5 September 2023

Gorilla Kaius settling into new home after being hand-raised by zookeeper

| Claire Sams
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Zookeeper Chad and baby gorilla

Gorilla Kaius has moved from the care of humans into an enclosure with his fellow primates. Photo: Zookeeper Chad.

As any new empty nester would know, there’s a mixture of pride, apprehension and excitement as your charge leaves home.

For Australian Wildlife Parks managing director Chad Staples, his charge was a western lowland gorilla named Kaius.

In late August, 11-month-old Kaius moved from Mr Staples’ care into an enclosure alongside his fellow primates.

“This was one of those moments that I’ve been planning and looking forward to, ever since he came into my care,” he said.

“Out of all the scenarios that could have taken place, the success of the transition just shows what a healthy, happy young gorilla he is.

“Kaius has really taken to his new home.”

Following a complicated birthing story as Kaius’s mother needed emergency surgery, Kaius ultimately contracted sepsis pneumonia and needed medical treatment.

Mr Staples stepped in and became Kaius’s surrogate parent after his recovery.

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Mr Staples said the process of moving Kaius to an enclosure took several months of slow work.

“It’s one big step that’s broken up into a thousand little ones,” he said.

When Kaius was seven months, he was moved to the gorilla enclosure and has been living in the bedroom beside Aunty G-anne for the past two months.

“What we were doing was creating proximity between the two of them, so they could not only start getting to know each other, but to start to build their own bond,” he said.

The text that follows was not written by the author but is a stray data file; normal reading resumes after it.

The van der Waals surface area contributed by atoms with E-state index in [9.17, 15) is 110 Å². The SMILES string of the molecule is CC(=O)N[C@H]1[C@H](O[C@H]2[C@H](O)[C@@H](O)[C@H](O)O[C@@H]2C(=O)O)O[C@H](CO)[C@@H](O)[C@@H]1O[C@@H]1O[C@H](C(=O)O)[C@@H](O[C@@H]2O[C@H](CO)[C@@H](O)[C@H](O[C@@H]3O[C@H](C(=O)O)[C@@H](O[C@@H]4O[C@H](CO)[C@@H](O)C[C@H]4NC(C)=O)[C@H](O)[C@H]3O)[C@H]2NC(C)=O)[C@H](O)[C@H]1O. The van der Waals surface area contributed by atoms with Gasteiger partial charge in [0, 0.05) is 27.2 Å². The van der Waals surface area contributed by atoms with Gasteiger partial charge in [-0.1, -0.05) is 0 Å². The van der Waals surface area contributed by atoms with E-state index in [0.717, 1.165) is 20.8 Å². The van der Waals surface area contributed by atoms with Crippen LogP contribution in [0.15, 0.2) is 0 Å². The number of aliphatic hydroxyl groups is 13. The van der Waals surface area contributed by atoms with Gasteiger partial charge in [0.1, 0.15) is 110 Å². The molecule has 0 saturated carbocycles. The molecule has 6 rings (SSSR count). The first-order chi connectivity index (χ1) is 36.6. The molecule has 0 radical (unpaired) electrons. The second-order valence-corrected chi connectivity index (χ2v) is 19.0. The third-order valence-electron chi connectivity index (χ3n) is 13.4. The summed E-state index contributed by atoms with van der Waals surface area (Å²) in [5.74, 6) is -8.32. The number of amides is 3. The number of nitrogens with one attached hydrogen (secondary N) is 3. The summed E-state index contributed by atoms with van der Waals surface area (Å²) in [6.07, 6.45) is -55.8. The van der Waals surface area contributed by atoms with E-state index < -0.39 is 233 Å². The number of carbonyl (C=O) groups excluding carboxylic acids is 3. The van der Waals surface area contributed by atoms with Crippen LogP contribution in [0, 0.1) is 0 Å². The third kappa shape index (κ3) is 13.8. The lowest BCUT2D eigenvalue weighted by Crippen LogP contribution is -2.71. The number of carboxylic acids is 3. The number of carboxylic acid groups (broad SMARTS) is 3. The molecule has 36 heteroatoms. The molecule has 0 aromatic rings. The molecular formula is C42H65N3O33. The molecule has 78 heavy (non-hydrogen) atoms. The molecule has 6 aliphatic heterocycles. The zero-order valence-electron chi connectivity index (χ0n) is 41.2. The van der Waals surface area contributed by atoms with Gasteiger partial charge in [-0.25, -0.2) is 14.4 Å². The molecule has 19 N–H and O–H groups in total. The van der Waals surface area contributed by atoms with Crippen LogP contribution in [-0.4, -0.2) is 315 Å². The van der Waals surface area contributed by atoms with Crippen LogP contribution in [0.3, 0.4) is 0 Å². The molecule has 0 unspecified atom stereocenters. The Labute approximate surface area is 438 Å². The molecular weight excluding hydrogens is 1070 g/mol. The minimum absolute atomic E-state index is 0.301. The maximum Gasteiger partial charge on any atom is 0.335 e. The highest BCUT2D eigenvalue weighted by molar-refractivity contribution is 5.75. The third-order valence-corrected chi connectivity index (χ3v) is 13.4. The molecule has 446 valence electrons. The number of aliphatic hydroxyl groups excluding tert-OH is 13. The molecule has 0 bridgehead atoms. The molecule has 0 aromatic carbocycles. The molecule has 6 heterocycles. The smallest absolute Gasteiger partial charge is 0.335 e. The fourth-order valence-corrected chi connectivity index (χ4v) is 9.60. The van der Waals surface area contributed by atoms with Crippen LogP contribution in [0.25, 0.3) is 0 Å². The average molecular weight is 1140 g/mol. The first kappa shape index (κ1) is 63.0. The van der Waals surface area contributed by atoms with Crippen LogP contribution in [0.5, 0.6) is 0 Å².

“We didn’t want them to be shocked when we opened the doors between the bedrooms.

“It was largely undramatic when we opened the doors, which was perfect.”

A young Kaius with tubes in his nose and a beanie, holding onto a man's finger

Kaius was ill when he first came into Mr Staples’ care but has since grown in strength and size. Photo: Zookeeper Chad/Facebook.

Though Kaius is now living with his primate relatives, Mr Staples said he will continue to look after him and the other animals in his care.

“I’ve had the privilege and responsibility of caring for many, many animals through a hand-raising process, and none have come close to the investment that I had to put into Kaius,” he said.

“But I don’t think there will be anything quite like that experience with Kaius again.”

Kaius will continue to receive bottles of milk twice a day, though vegetables become a larger and larger part of his diet as he continues to grow.

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The next step for Kaius will be preparing him for public exhibition, Mr Staples said.

“To be honest, I can’t wait for the day that G-anne and Kaius can go on display together, so everyone can finally meet him.”

But for those looking to take a trip to Mogo Wildlife Zoo to see Kaius, Mr Staples cannot announce a date yet.

“Them just living together will be as far as it goes, until they show they’re ready for the next step,” he said.

“I’m not putting any hard and fast timeframes on the next part.”

Mogo Wildlife Park is located at 222 Tomakin Road in Mogo and is open from 9 am to 4 pm.

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